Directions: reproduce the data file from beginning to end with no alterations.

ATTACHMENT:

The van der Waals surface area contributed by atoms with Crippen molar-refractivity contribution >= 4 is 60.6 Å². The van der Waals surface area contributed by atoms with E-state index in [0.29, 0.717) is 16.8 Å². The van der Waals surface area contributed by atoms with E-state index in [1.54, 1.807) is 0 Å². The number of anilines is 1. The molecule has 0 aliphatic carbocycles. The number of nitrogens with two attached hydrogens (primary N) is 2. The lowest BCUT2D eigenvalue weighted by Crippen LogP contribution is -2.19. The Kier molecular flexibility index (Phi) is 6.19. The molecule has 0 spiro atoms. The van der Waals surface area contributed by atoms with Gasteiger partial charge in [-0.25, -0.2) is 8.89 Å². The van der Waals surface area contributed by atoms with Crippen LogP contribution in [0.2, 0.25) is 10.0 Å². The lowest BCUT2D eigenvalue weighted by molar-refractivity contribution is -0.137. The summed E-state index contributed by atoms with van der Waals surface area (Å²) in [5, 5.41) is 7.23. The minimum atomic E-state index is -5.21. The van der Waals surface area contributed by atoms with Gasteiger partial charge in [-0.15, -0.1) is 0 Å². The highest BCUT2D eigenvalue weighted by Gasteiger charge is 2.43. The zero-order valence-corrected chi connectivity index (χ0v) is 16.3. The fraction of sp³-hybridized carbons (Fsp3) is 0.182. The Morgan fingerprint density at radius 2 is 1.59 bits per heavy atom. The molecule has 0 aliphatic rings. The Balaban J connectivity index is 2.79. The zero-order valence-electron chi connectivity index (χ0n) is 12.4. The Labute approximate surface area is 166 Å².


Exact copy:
The van der Waals surface area contributed by atoms with Crippen molar-refractivity contribution >= 4 is 60.6 Å². The van der Waals surface area contributed by atoms with E-state index in [0.29, 0.717) is 16.8 Å². The van der Waals surface area contributed by atoms with E-state index in [1.54, 1.807) is 0 Å². The number of anilines is 1. The molecule has 0 aliphatic carbocycles. The number of nitrogens with two attached hydrogens (primary N) is 2. The lowest BCUT2D eigenvalue weighted by Crippen LogP contribution is -2.19. The Kier molecular flexibility index (Phi) is 6.19. The molecule has 0 spiro atoms. The van der Waals surface area contributed by atoms with Gasteiger partial charge in [-0.25, -0.2) is 8.89 Å². The van der Waals surface area contributed by atoms with Crippen LogP contribution in [0.2, 0.25) is 10.0 Å². The lowest BCUT2D eigenvalue weighted by molar-refractivity contribution is -0.137. The summed E-state index contributed by atoms with van der Waals surface area (Å²) in [5, 5.41) is 7.23. The minimum atomic E-state index is -5.21. The van der Waals surface area contributed by atoms with Gasteiger partial charge in [-0.15, -0.1) is 0 Å². The highest BCUT2D eigenvalue weighted by Gasteiger charge is 2.43. The zero-order valence-corrected chi connectivity index (χ0v) is 16.3. The fraction of sp³-hybridized carbons (Fsp3) is 0.182. The Morgan fingerprint density at radius 2 is 1.59 bits per heavy atom. The molecule has 0 aliphatic rings. The Balaban J connectivity index is 2.79. The zero-order valence-electron chi connectivity index (χ0n) is 12.4. The Labute approximate surface area is 166 Å².